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One-Third of Adults in This Major American City Struggle to Read and Write

by Zara DeGroot

September 29, 2015
Image via Flickr user philaliteracy (cc)

Of America’s largest metropolitan areas, the City of Brotherly Love ranks near the top in a less than ideal way, claiming one of the highest rates of functional illiteracy in the country. An estimated half a million adult residents—or nearly one-third of the population—operate below basic education levels. And with 27 percent of the city’s population living in poverty, an astonishing number of individuals lack the basic skills necessary to advance out of their circumstances, whether within post-secondary programs or into gainful employment.

That’s where the Mayor’s Commission on Literacy enters the equation. Though originally assembled in 1983, the Commission was refocused in 2011 by the city’s current mayor, Michael Nutter—around the time the Philadelphia Inquirer called out illiteracy as the scourge of Philadelphia. Today, the Commission leads the nation when it comes to using technology for large-scale adult work-readiness, while working closely with other adult literacy and education initiatives across the city to combat the issues that stem from low literacy.

“Our mayor is kind of a literacy advocate and an adult literacy champion, and he’s charged us to work on behalf of these individuals to help them get jobs,” says Deana Gamble, the director of marketing and communications at the Commission. “There’s all types of other programs that folks do—family literacy and a whole bunch of other great programming. But we’re focused on helping folks get jobs.”

When many of us hear the word “literacy,” reading and writing skills may initially come to mind. But being considered a literate individual in this day and age extends far beyond words on a page. Most day-to-day transactions happen through the internet, or at least through a screen featuring text-based guidance of some sort. And in order to secure a job, fundamental computer skills are undeniably necessary, from filling out a job application to engaging with instructions necessary to the job. Yes, these skills—often referred to as 21st century skills—do include reading and writing, while also addressing technological fluency, digital literacy, critical thinking, problem solving, and basic math skills. Without these proficiencies, low-literate individuals are essentially shut out of the labor market.

“Adults in Philadelphia essentially don’t have the skills that are required for jobs that sustain their families,” Gamble says. “So what we see all the time are folks who are working two or three low-wage jobs just make ends meet.”

Out of a response for a need for adult educational services, the Commission launched MyPLACE—Philadelphia Literacy and Adult Career Education—in January of 2014, which Gamble describes as “online cohort-based classes for adults that test at a fourth to eighth grade level.” Here, adults can register for instructor-facilitated courses, offered either online or in person. Structured education for traditional, K-12 students is also available, though the primary focus is a centralized system for adult learning in Philadelphia that did not exist before.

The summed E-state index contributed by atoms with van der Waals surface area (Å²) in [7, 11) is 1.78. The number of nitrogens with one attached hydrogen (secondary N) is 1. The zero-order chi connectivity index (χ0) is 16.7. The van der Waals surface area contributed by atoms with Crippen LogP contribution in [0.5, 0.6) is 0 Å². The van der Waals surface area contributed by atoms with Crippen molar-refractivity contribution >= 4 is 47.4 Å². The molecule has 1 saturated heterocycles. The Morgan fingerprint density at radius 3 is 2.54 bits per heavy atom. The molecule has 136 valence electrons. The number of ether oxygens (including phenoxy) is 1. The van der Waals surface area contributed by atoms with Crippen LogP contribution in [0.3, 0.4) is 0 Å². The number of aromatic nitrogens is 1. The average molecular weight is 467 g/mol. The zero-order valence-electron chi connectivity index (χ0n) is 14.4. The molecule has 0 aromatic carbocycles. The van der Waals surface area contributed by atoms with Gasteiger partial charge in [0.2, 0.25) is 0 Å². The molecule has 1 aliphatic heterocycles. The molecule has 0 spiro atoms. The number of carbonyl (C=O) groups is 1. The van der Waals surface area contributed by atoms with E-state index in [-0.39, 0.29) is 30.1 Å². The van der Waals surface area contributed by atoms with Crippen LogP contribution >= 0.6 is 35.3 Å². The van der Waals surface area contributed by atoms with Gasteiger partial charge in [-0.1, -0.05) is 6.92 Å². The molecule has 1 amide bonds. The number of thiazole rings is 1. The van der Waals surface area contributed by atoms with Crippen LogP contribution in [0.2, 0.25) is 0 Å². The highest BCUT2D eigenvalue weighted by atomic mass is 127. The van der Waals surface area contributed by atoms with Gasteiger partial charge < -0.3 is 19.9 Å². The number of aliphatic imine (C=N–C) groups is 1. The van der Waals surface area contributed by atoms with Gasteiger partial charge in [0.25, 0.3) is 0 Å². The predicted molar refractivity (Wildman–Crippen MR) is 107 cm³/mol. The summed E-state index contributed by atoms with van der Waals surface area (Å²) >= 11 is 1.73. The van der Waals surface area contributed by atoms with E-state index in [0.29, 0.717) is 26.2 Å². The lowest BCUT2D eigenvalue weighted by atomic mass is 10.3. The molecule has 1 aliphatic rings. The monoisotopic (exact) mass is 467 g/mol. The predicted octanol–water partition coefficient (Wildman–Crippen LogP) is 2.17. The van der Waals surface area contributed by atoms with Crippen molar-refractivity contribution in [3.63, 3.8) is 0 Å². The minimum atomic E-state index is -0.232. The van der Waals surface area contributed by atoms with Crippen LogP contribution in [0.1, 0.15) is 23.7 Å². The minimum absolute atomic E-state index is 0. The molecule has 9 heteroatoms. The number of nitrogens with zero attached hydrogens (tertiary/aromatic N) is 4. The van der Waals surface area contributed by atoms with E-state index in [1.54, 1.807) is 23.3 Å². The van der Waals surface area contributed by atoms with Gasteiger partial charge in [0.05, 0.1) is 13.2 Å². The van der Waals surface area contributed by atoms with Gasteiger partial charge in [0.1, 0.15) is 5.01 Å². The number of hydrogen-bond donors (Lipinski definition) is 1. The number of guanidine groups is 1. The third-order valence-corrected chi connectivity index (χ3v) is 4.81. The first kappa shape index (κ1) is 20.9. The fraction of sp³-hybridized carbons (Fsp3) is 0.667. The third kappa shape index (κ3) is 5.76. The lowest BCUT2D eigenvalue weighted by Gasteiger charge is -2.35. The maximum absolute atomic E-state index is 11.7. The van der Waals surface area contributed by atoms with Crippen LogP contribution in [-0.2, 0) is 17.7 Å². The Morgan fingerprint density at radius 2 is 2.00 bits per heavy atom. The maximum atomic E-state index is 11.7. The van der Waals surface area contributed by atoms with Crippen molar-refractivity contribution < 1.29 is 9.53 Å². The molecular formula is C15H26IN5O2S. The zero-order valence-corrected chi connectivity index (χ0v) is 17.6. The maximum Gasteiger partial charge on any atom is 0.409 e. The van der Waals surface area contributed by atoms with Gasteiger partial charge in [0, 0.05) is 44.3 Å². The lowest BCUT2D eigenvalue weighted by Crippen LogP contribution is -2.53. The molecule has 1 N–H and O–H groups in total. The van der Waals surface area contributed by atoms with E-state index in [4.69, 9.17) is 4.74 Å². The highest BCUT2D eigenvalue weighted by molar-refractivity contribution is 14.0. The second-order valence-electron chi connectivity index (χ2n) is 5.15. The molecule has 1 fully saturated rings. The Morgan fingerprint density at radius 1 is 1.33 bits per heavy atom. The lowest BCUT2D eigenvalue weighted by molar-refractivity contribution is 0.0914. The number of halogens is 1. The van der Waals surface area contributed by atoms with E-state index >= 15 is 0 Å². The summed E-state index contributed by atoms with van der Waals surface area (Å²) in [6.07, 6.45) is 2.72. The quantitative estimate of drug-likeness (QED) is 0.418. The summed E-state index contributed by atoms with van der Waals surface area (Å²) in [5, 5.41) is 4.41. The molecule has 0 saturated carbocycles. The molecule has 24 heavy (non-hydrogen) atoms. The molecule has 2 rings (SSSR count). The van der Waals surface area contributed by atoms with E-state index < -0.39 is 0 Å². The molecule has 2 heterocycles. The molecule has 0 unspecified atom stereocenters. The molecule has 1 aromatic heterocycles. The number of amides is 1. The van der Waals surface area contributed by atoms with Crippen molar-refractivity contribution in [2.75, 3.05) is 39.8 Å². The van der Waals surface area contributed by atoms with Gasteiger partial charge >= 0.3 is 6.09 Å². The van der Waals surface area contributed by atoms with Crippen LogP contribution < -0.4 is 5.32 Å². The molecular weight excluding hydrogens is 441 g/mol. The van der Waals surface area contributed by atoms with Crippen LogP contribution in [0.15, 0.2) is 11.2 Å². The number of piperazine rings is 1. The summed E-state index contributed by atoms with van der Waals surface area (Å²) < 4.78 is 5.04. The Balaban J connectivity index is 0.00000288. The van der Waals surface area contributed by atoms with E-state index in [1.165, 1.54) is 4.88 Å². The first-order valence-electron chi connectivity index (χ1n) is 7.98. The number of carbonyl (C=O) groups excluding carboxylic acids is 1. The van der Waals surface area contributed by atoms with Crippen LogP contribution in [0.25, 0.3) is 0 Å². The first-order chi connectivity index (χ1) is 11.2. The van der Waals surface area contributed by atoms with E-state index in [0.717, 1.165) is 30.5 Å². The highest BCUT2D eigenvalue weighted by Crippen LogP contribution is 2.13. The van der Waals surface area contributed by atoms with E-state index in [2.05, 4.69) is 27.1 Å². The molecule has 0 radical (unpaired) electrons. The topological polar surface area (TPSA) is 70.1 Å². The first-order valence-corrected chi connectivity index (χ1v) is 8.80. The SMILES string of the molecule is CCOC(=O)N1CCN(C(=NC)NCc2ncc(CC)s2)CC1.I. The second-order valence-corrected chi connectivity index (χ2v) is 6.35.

Since the launch of MyPLACE, about 4,500 individuals have reached out and inquired about its services. And of those, 1,500 have enrolled in courses, according to Jennifer Kobrin, the Commission’s associate director. Though recruiting adults into this program was the initial plan, Kobrin says it hasn’t turned out to be necessary after all. “It just seems like there’s a huge need for this in Philadelphia and let me tell you, our phone is constantly ringing off the hook with people that need services.”

The Commission partners with employment services and career offices, where individuals will go when looking for a job. For employers in Philadelphia, this type of partnership is seen as a benefit—literacy is a critical skill when it comes to getting hired, and the more prepared the applicant pool is, the better. However, Kobrin says, “It is interesting, that dichotomy between people who are banging on our door looking for services, and then the folks that are looking for jobs, but haven’t necessarily made that connection [between literacy and employment].”

Though their literacy levels may be similar, what sets Philadelphia’s adult learners apart from K-12 students is their wealth of wisdom and experience. Says Gamble: “These are grown-ups that have been able to successfully get to wherever they’re at right now and they have a variety of life experiences that they bring to the table,” she says. “So it’s important to keep that in context when you’re tutoring them or teaching them.”

Similar to the range of individuals that come through the Commission, the goals of these learners are different as well. Rather than working for a diploma or a degree, these students come in for a variety of reasons, like improving their skills in one specific subject area or earning their GED. “The goals are very different,” says Gamble. “And it’s not going to happen overnight.”

There is still more work to be done around adult literacy. And the Mayor’s Commission is in this for the long-haul, dedicated to helping adults ages 16 and up enter the workforce to make a livable wage, support their families, and one day, to become leaders in their communities.

We think words mean power, and so should you. Through Project Literacy, GOOD and Pearson are building partnerships for a more literate future. Follow the #ProjectLiteracy hashtag and visit good.is or projectliteracy.com to tell us your stories, help us ask the right questions, and take action in your community.

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One-Third of Adults in This Major American City Struggle to Read and Write